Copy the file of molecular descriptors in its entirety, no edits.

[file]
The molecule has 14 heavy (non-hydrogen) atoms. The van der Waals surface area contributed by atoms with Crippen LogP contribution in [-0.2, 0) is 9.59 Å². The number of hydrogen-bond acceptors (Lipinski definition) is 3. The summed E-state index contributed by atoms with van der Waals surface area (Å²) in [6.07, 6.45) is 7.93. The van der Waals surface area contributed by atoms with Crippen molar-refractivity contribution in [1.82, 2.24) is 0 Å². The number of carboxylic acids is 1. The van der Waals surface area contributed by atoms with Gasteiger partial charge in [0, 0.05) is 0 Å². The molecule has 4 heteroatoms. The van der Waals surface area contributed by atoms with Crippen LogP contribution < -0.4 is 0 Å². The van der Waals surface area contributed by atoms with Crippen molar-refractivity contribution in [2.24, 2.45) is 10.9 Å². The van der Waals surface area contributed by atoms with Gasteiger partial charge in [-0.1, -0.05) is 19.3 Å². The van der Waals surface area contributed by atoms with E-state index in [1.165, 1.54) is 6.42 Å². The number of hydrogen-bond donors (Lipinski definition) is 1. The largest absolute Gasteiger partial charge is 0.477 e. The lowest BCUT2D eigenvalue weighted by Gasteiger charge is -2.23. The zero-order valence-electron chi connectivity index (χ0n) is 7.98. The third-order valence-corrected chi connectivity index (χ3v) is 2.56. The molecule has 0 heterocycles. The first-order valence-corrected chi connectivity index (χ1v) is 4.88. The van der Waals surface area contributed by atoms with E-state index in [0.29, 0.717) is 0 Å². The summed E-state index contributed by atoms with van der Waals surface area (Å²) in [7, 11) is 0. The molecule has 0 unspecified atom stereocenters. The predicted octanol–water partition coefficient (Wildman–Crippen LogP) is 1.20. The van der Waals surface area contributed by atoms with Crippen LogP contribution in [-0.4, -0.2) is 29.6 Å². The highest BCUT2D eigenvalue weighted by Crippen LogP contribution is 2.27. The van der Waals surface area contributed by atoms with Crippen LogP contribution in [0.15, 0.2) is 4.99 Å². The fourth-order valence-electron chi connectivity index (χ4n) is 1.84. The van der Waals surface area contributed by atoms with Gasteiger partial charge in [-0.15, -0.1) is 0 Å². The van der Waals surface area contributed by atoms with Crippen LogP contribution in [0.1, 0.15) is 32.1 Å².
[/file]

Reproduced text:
The molecule has 14 heavy (non-hydrogen) atoms. The van der Waals surface area contributed by atoms with Crippen LogP contribution in [-0.2, 0) is 9.59 Å². The number of hydrogen-bond acceptors (Lipinski definition) is 3. The summed E-state index contributed by atoms with van der Waals surface area (Å²) in [6.07, 6.45) is 7.93. The van der Waals surface area contributed by atoms with Crippen molar-refractivity contribution in [1.82, 2.24) is 0 Å². The number of carboxylic acids is 1. The van der Waals surface area contributed by atoms with Gasteiger partial charge in [0, 0.05) is 0 Å². The molecule has 4 heteroatoms. The van der Waals surface area contributed by atoms with Crippen LogP contribution < -0.4 is 0 Å². The van der Waals surface area contributed by atoms with Crippen molar-refractivity contribution in [2.24, 2.45) is 10.9 Å². The van der Waals surface area contributed by atoms with Gasteiger partial charge in [-0.1, -0.05) is 19.3 Å². The van der Waals surface area contributed by atoms with E-state index in [1.165, 1.54) is 6.42 Å². The number of hydrogen-bond donors (Lipinski definition) is 1. The largest absolute Gasteiger partial charge is 0.477 e. The lowest BCUT2D eigenvalue weighted by Gasteiger charge is -2.23. The zero-order valence-electron chi connectivity index (χ0n) is 7.98. The third-order valence-corrected chi connectivity index (χ3v) is 2.56. The molecule has 0 heterocycles. The first-order valence-corrected chi connectivity index (χ1v) is 4.88. The van der Waals surface area contributed by atoms with E-state index in [0.29, 0.717) is 0 Å². The summed E-state index contributed by atoms with van der Waals surface area (Å²) in [7, 11) is 0. The molecule has 0 unspecified atom stereocenters. The predicted octanol–water partition coefficient (Wildman–Crippen LogP) is 1.20. The van der Waals surface area contributed by atoms with Crippen LogP contribution in [-0.4, -0.2) is 29.6 Å². The highest BCUT2D eigenvalue weighted by Crippen LogP contribution is 2.27. The van der Waals surface area contributed by atoms with Crippen LogP contribution in [0.15, 0.2) is 4.99 Å². The fourth-order valence-electron chi connectivity index (χ4n) is 1.84. The van der Waals surface area contributed by atoms with Gasteiger partial charge in [-0.15, -0.1) is 0 Å². The van der Waals surface area contributed by atoms with Crippen LogP contribution in [0.1, 0.15) is 32.1 Å².